We suggest a silicon nanowire (SiNW) photodetector side-contacted with hemispherical Au nanoantennas (NAs) that can remarkably amplify the intensity of the near-infrared optical field. The plasmonic NA suppresses visible-range guided mode excitation in SiNW, which enables our photodetector to possess a near-infrared-selective response and overcome the inherent poor optical absorption of Si. The NA can form Schottky contacts with SiNWs for enhancing carrier collection. The vertical NW array also has the geometrically beneficial effects of wide tolerance in light polarization with reduced material consumption.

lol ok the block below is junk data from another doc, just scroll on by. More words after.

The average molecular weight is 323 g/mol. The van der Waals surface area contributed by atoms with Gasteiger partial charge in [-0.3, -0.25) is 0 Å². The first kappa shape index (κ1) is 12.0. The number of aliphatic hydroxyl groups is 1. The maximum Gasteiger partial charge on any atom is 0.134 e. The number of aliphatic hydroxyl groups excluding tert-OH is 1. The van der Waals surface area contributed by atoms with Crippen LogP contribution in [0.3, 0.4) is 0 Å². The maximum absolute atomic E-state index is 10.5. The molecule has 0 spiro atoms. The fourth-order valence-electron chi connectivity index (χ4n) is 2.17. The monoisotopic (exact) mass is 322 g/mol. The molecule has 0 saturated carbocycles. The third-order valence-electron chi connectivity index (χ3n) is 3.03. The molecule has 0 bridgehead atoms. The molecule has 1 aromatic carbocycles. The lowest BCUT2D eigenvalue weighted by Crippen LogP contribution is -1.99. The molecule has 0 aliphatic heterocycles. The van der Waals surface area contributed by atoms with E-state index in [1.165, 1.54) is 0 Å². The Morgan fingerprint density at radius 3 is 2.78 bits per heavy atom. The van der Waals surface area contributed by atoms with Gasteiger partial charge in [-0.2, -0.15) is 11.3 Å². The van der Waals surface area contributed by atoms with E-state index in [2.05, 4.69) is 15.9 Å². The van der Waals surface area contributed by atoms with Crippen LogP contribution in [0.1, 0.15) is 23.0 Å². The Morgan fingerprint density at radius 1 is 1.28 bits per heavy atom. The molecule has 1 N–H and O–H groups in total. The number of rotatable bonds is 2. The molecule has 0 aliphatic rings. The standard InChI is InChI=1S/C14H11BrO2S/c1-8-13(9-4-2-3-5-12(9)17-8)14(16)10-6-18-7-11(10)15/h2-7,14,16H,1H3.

Si near-infrared (NIR) photodetectors are compatible with complementary metal oxide semiconductor (CMOS) technology , which can be fabricated with a production cost even lower than that of devices using other materials such as Ge  or InGaAs . The indirect bandgap of Si (~1.12 eV), however, leads to poor optical absorption in the NIR region (750 nm < λ < 1100 nm), which hinders the development of Si photodetectors for optoelectronic on-chip integration. Semiconducting nanowires (NWs) might enable us to overcome the limitations of conventional bulk and thin film devices because of their unique geometrical advantages. NWs are known to possess an vastly larger optical cross-section than geometrical cross-section, due to the guided mode  and Fabry-Pérot resonances ,, as well as anti-reflection effects ,. As a vertical platform of an NW array, spectral dependence of the optical response can be further modified via controlling its period, filling ratio, and symmetric arrangement –. Moreover, the radial p-n junctions offer an efficient carrier collection with the aid of orthogonal collection of charge carriers and incident photons –. Thus, there have been intensive studies to realize low cost and high efficiency NW-based optoelectronic devices –.